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Today's Opinions

  • Enforcement plays a critical role in immigration reform
  • A long, hot and political summer

    The Summer Solstice passed last week; so we are officially into what promises to be the long, hot summer of 2013.
        Already this year, we have seen devastating tornados, floods, wildfires, and other vicious outbreaks of nature. They seem to follow as consecutive events, one right after another.
        It was reported that May of this year was the third hottest such month ever; surpassed only by May in 2010 and 2012.

  • More losers than winners

        I was recently talking with a local businessman who has a business that includes automotive repair and service. He noted a change in some things that people want. There are now folks who want used tires (I think he meant retreads) instead of new ones. He also said that people have been asking him about used brakes, something he does not sell. Both of these are items that nobody was asking him about just a few years ago. This is leading him to believe that half of the people in Bedford County are living hand-to-mouth.

  • Welcome back

    On Monday, the city of Bedford will be forever gone.
        Welcome back, The Best Little Town in America.
        After years of talks, negotiations, hearings and planning, reversion is set to take place.
        On July 1, it becomes official, Bedford will once again be a town.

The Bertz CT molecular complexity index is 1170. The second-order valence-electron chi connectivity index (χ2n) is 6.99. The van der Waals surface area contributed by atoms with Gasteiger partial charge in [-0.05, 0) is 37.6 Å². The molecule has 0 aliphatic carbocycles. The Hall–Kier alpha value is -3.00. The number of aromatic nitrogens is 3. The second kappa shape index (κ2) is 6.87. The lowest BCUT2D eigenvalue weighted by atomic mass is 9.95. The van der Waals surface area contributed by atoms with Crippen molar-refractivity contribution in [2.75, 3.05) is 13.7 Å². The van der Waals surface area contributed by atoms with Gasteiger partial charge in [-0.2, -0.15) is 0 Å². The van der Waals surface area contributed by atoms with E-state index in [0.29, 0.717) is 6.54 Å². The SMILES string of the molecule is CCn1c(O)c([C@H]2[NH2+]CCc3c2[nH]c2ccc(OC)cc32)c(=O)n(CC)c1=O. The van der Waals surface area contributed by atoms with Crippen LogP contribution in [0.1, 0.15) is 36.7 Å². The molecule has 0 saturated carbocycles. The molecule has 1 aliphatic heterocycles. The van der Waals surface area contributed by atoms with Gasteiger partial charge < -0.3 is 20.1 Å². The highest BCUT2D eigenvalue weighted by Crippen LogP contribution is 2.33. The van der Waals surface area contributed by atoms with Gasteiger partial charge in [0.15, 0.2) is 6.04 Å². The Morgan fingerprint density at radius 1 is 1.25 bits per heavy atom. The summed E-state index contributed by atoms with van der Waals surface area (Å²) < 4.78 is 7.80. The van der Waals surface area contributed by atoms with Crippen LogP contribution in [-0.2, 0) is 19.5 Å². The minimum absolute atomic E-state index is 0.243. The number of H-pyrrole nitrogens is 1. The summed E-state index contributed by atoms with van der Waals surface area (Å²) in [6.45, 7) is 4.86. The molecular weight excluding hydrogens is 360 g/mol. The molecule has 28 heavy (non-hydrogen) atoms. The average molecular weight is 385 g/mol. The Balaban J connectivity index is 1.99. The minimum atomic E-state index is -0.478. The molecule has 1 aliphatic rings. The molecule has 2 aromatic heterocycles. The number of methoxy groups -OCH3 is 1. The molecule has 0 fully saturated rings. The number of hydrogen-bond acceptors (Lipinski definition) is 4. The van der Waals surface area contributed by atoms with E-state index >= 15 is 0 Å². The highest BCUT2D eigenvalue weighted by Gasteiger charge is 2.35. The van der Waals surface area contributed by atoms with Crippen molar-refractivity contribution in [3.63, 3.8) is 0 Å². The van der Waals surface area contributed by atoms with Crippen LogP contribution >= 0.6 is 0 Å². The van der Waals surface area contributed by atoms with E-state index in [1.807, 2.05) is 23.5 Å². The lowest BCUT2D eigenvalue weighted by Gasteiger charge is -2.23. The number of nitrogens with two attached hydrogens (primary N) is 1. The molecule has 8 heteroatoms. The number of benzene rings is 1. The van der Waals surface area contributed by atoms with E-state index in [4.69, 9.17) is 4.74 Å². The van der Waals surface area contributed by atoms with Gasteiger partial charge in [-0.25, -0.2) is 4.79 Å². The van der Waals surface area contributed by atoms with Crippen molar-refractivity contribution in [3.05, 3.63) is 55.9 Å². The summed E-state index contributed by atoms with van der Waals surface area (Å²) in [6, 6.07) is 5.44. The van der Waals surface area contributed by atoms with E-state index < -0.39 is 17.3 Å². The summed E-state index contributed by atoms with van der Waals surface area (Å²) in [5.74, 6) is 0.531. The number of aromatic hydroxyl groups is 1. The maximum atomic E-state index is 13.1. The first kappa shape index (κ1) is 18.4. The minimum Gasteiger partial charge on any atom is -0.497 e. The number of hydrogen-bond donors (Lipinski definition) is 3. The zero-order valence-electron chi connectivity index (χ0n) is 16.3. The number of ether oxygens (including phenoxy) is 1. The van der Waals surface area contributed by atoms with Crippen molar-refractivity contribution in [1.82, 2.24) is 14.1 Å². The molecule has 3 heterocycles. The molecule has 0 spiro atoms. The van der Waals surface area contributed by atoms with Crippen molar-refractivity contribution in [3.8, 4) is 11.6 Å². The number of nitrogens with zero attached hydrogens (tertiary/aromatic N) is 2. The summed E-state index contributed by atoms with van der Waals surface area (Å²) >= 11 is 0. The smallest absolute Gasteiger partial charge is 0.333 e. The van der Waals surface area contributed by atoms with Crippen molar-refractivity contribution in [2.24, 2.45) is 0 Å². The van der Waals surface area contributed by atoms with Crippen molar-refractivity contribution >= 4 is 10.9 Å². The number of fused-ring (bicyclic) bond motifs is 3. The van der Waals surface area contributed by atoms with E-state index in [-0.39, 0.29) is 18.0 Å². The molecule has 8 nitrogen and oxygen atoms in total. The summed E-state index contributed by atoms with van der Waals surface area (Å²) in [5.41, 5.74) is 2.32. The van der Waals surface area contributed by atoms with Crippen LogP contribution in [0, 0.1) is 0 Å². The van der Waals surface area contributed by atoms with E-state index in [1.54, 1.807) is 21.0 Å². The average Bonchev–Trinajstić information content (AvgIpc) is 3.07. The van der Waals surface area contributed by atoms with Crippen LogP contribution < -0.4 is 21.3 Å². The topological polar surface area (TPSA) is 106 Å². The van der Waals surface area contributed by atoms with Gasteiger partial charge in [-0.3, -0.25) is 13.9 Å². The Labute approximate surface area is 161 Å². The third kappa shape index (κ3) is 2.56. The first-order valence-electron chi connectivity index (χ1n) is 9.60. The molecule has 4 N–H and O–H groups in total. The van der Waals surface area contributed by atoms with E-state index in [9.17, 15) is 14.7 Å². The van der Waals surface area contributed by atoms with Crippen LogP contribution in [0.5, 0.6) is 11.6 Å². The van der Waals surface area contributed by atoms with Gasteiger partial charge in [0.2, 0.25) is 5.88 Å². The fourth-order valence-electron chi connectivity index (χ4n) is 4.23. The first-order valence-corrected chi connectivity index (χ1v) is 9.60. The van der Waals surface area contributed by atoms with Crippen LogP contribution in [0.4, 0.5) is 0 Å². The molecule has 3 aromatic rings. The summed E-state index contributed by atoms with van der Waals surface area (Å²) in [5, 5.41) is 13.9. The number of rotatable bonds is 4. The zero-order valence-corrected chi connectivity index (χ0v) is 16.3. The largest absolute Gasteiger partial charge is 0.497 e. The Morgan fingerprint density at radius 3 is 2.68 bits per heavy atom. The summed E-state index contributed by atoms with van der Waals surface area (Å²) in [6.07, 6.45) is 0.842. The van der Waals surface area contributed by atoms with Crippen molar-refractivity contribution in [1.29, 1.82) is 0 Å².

It’s an important accomplishment for the soon-to-be dissolved city council. And for the city staff who helped make it happen.

  • We must return to the principles of our founding fathers

    By Congressman Robert Hurt

  • Defending our liberties
  • Camp Lejeune water contamination

    By Bob Kibler

        From the 1950s to the 1980s, Veterans and family members living or serving at the U.S. Marine Corps Base Camp Lejeune in North Carolina were potentially exposed to drinking water contaminated with chemicals known as volatile organic compounds (VOCs), including industrial solvents and components of fuels.

  • Stopping to marvel at the intricacy of nature

    By Jennifer Patterson
    Goode

    With the emergence of the seventeen year periodical Cicadas the past few weeks, I stopped to marvel at the amazing intricacy of nature and how God works through everything around us. When I study the perfection of nature I just don’t understand how a scientist can believe in evolution. How can anyone watch the life cycle of these Cicadas or any other insect, animal or human and think that this all just exploded into place and nature evolved over millions of years or that we all possibly emerged from a swamp?